How to Save Up to 50% on Your PPC With Quality Score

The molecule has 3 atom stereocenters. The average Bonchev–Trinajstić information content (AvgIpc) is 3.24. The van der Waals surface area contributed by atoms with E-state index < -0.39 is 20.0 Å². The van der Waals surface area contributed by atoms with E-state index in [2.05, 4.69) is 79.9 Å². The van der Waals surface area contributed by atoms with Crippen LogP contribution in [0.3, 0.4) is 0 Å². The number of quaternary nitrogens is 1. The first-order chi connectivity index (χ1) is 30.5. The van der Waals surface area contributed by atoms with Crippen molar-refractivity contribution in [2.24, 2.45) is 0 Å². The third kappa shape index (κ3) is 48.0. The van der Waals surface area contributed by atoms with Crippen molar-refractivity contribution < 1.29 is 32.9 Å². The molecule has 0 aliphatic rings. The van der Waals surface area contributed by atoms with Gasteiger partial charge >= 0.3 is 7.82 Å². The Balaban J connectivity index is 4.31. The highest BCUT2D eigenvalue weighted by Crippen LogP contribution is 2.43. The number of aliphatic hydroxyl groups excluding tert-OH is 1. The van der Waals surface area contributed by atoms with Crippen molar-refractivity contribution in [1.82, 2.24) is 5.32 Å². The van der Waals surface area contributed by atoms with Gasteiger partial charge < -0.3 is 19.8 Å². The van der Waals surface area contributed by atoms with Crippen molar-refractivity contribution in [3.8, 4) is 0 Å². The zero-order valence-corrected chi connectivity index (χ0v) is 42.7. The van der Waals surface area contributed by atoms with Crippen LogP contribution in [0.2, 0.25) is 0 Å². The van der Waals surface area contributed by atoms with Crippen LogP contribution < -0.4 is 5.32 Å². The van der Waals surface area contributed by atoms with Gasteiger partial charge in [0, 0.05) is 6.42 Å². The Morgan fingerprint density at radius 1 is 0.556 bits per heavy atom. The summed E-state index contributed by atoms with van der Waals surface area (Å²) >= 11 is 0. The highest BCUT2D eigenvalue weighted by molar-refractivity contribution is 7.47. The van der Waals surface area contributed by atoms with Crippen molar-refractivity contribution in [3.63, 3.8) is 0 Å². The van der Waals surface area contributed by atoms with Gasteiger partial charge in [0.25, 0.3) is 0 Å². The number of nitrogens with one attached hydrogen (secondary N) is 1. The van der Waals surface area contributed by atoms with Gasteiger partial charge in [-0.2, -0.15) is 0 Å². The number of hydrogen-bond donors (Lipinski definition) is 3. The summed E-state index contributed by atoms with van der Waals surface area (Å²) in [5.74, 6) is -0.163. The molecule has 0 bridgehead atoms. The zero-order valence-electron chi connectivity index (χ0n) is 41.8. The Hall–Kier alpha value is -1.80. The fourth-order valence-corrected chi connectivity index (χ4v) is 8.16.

first_img PPC Originally published Aug 19, 2013 2:00:00 PM, updated July 28 2017 Don’t forget to share this post! AddThis Sharing ButtonsShare to TwitterTwitterShare to FacebookFacebookShare to Email AppEmail AppShare to LinkedInLinkedInShare to MessengerMessengerShare to SlackSlack Topics: In PPC, there are lots of metrics to track, so it can quickly get confusing and then overwhelming. Marketers often ask me, “What’s the one metric I should optimize for? I just want to know the top one or two levers I can pull to make a difference!”In my experience, looking at thousands of Google AdWords accounts and billions in combined spend, there are two metrics that correlate most strongly with success:Account Activity: You get out what you put in. This isn’t too shocking; advertisers who do more work on their accounts get better results.Quality Score: Higher Quality Scores generally lead to lower costs, so optimizing for Quality Score is essentially the same as optimizing for ROI.Why You Should Spend Time Optimizing for Quality Score Since Quality Score is really a measure of relevance, it’s a powerful predictor of your success. And it makes total sense — Google’s main goal is to keep users happy so they keep using Google, and keep clicking results. More relevant ads, campaigns, and landing pages get more clicks; that raises your Quality Scores and — since Quality Score determines both your ad ranking and what you pay per click — everybody wins.So once you’ve committed to spending more time in your account, what should you spend your time on? I recommend that you focus on optimizing your Quality Scores, which is the metric most likely to lead to higher rankings, more clicks and leads, and lower costs for those actions.How much lower? Let’s take a look.New Data Shows AdWords Quality Score Can Save You Up to 50% on PPCIn 2009, Craig Danuloff crunched some numbers to show that a Quality Score of 10 could save you 30% on cost per click, or CPC. (Sadly, I can’t link to the post because the Click Equations blog now redirects to Acquisio.) But that was over four years ago, and I was curious to see if the data had changed.To investigate, I did a manual analysis of several hundred new clients that WordStream signed up in the first two months of 2013. What I found is that average impression-weighted Quality Scores have fallen in the past four years. In 2009, a Quality Score of 7 (out of 10) was average. But today’s impression-weighted average Quality Score is just slightly over 5. The distribution looks like this: Therefore, accounts (or campaigns or ad groups) with average volume-weighted keyword Quality Scores better than 5 can be considered better than average, and are thereby benefiting relative to most advertisers. Accounts with average Quality Scores lower than 5 are below average, and those scores are detrimental to your account. I used this data to re-run the calculations and see how much a Quality Score higher than 5 saves you on CPC compared to the average advertiser. Here’s what I found: As you can see from the chart, the savings have increased. Some highlights: A Quality Score of 6 is 200% more valuable than it was four years ago! A Quality Score of 6 was previously below average, and increased your CPC by 16.7%. Now, a Quality Score of 6 decreases your CPC by 16.7%. A Quality Score of 9 is twice as valuable as it was in 2009, saving you 44.4% compared to 22.2%. A Quality Score of 10 now saves you a full 50% on CPC. That means if all your keywords had Quality Scores of 10, you’d only be paying half as much as the average advertiser. Pretty crazy, right? And if you’re thinking, “So what? I don’t care about cost per click, all I really care about is cost per acquisition” — fear not. Quality Score lowers your CPA, too. I did a similar analysis based on CPA and found that high Quality Scores also correlate with lower CPAs:With a Quality Score of 10, you’ll pay 80% less per conversion than an advertiser with an average Quality Score of 5. These savings are mostly driven by lower costs per click. This is why optimizing for Quality Score is such a good use of your time.Benchmarking AdWords Quality Score: What Should You Shoot For? As I mentioned above, average Quality Scores these days hover around a 5. So anything higher than 5 is going to benefit you, relative to the average AdWords advertiser. That means you should shoot for a bare minimum impression-weighted average Quality Score of 6. However, it’s important to note that higher scores save you more. If you want the full 50% savings, you need the gold standard Quality Score of 10.The fastest way to find out your impression-weighted average Quality Score in AdWords is to grade your account using the free AdWords Performance Grader. This tool will do an instant audit of your PPC account across 8 different key performance metrics, including impression-weighted Quality Score. Your report will calculate and display your average Quality Score and plot a distribution of the number of impressions happening at each visible Quality Score for the last 90 days, and compare that to a “Recommended Curve” for your business. Here’s an example of what the Quality Score section of the report looks like:If you don’t like what you see (the example account above is well below average), it’s time to start working on improving your scores. Here are three tactics to try: Use ad extensions. AdWords ad extensions, such as sitelinks, make your ads bigger with more places to click, so they increase CTR at no extra cost.Write better ad text. Test different messaging to find the ad text that speaks to your audience. And use your one allotted exclamation point! Bid on brand terms. Branded keywords tend to have really high clickthrough and conversion rates, so they bring up the average for your whole account. This is a guest post written by Larry Kim. Larry is the founder and CTO of WordStream, provider of the 20 Minute PPC Work Week and the AdWords Grader. You can follow him on Twitter and Google+.Image credit: Philip Taylor PTlast_img read more